Islamic Banking

.. ed in three areas: investment, trade and lending. Investment financing: This is done in three different ways: 1. Musharaka (venture/equity financing) where a bank may join another entity to setup a joint venture, both parties participating in the various aspects of the project in varying degree. Profits and losses are shared in a pre-arranged fashion.

The venture is an independent legal entity and the bank may withdraw gradually after an initial period. 2. Mudarabha (trust financing) where the bank contributes the finance and the client provides the expertise, management and labor. Profits are shared by both the partners in a pre-arranged fashion, but when a loss occurs, it is completely borne by the bank. This type of contract is also used in fund management where the fund manager is the mudarib who is entrusted to manage clients’ money. 3. Financing on the basis of an estimated rate of return.

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Here, the bank estimates the expected rate of return on the specific project it is asked to finance and provides financing on the understanding that at least that rate is payable to the bank. If the project ends up in a profit more than the estimated rate, the excess goes to the client. If the profit is less than the estimate, the bank will accept the lower rate. If a loss occurs, the bank takes a share in it. Trade Financing: This is also done in many ways.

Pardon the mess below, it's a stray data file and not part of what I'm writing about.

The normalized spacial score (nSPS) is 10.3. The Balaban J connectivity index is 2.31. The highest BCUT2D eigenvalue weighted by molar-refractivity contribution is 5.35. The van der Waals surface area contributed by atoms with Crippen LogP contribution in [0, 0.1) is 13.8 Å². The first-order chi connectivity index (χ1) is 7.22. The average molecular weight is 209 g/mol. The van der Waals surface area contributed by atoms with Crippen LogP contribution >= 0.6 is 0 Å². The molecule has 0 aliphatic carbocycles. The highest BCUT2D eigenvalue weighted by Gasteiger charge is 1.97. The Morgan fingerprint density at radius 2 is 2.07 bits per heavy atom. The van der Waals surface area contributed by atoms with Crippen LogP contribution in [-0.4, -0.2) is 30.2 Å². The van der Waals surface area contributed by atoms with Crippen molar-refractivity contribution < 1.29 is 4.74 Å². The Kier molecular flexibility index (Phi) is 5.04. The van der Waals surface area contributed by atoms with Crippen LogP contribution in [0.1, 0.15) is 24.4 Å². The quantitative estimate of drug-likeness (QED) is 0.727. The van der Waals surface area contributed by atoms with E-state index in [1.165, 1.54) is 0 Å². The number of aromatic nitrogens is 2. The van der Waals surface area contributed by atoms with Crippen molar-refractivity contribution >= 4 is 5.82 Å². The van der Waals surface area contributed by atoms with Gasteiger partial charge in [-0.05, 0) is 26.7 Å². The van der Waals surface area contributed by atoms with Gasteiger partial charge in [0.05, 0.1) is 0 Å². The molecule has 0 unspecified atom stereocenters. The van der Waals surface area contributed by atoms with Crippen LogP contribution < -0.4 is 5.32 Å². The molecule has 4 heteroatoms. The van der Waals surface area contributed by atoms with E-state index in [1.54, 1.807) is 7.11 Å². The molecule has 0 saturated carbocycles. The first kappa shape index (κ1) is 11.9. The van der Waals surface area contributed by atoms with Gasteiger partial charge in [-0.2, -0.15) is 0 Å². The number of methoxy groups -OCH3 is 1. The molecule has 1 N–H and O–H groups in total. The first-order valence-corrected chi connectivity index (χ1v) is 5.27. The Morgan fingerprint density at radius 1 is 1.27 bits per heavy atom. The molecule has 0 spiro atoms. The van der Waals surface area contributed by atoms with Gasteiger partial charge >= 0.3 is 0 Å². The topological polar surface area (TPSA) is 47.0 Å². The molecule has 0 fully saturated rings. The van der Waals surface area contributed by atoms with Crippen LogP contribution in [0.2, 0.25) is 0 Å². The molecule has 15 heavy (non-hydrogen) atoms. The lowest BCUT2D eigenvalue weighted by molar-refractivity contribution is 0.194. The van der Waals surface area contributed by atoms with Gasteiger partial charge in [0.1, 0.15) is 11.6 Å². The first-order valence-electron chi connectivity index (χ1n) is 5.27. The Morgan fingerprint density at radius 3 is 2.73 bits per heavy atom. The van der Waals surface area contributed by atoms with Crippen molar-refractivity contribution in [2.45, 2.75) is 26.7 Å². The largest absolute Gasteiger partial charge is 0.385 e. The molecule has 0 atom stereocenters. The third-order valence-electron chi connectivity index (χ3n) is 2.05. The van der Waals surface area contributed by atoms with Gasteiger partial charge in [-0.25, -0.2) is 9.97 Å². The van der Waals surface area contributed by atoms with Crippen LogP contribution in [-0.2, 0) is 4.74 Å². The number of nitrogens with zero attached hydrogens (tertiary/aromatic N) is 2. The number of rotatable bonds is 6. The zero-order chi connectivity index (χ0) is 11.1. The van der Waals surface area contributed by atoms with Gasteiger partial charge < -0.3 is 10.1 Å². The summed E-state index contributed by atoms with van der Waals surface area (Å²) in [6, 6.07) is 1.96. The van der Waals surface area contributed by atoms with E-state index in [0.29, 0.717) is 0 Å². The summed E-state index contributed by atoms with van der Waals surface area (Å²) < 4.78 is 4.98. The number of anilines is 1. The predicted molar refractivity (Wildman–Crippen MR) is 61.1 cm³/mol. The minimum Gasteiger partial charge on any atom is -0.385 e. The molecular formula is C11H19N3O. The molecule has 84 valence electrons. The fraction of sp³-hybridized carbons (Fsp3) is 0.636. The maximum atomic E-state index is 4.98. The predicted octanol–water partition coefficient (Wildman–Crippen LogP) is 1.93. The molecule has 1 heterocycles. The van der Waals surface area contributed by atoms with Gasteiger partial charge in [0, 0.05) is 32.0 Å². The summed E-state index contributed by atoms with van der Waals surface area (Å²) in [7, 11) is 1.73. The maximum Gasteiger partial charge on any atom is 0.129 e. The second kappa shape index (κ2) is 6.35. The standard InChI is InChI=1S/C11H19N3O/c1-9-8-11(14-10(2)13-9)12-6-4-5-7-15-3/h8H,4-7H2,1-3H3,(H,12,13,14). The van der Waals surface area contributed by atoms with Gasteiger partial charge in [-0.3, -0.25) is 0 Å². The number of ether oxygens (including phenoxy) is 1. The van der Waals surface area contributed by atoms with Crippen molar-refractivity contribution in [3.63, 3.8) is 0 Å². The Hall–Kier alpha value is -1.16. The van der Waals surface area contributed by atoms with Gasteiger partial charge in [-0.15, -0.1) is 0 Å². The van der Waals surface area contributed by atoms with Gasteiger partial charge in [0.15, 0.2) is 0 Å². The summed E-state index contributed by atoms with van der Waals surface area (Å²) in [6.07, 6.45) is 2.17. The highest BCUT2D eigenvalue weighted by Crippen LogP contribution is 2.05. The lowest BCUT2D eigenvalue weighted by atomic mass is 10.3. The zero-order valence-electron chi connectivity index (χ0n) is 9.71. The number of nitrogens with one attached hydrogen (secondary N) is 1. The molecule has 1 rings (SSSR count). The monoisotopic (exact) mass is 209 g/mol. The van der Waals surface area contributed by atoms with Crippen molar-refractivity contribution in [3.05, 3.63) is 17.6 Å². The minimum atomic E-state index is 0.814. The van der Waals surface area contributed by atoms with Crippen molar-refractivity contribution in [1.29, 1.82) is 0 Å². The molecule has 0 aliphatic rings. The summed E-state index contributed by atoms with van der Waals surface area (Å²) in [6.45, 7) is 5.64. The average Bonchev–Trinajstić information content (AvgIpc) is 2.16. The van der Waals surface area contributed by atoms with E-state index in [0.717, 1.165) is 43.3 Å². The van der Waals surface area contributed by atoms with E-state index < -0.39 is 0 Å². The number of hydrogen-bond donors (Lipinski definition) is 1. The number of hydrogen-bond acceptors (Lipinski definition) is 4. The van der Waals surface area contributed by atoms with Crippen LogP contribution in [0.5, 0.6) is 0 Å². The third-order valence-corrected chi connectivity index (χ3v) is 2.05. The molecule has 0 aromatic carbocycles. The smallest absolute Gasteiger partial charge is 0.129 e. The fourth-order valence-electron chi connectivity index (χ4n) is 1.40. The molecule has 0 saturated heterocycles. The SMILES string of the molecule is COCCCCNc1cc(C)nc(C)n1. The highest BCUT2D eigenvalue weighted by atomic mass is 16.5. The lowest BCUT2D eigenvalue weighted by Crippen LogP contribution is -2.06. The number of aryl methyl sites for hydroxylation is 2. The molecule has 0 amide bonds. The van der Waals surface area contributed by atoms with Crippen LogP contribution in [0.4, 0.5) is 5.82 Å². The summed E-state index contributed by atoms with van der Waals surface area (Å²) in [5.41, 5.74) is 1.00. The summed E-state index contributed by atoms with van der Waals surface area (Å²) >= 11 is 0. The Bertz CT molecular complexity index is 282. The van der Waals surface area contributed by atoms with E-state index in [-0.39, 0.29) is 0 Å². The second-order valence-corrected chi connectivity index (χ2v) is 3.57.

They are: 1. Murabaha (Cost-Plus Financing): a contract between the bank and its client for the sale of goods at a price plus an agreed profit margin for the bank. The contract involves the purchase of goods by the bank, which then sells them to the client at an agreed mark-up. Repayment is usually in installment. This type of financing is very commonly used for various installment related financing needs.

As an example, we can look at a customer who wants to finance a car purchase for $10,000 but cannot afford to pay the full amount now. The bank buys the car on the customer’s behalf and sells it to the customer for $15,000. The bank charges a mark-up because it is willing to accept installments (over 60 months) instead of one lump sum payment. The mark-up is profit as the bank acted as a middleman; no money was lent, a product was only bought and sold. If the customer decides to pay off the entire amount next month or at the end of the 60th month, he will still owe the same amount. 2.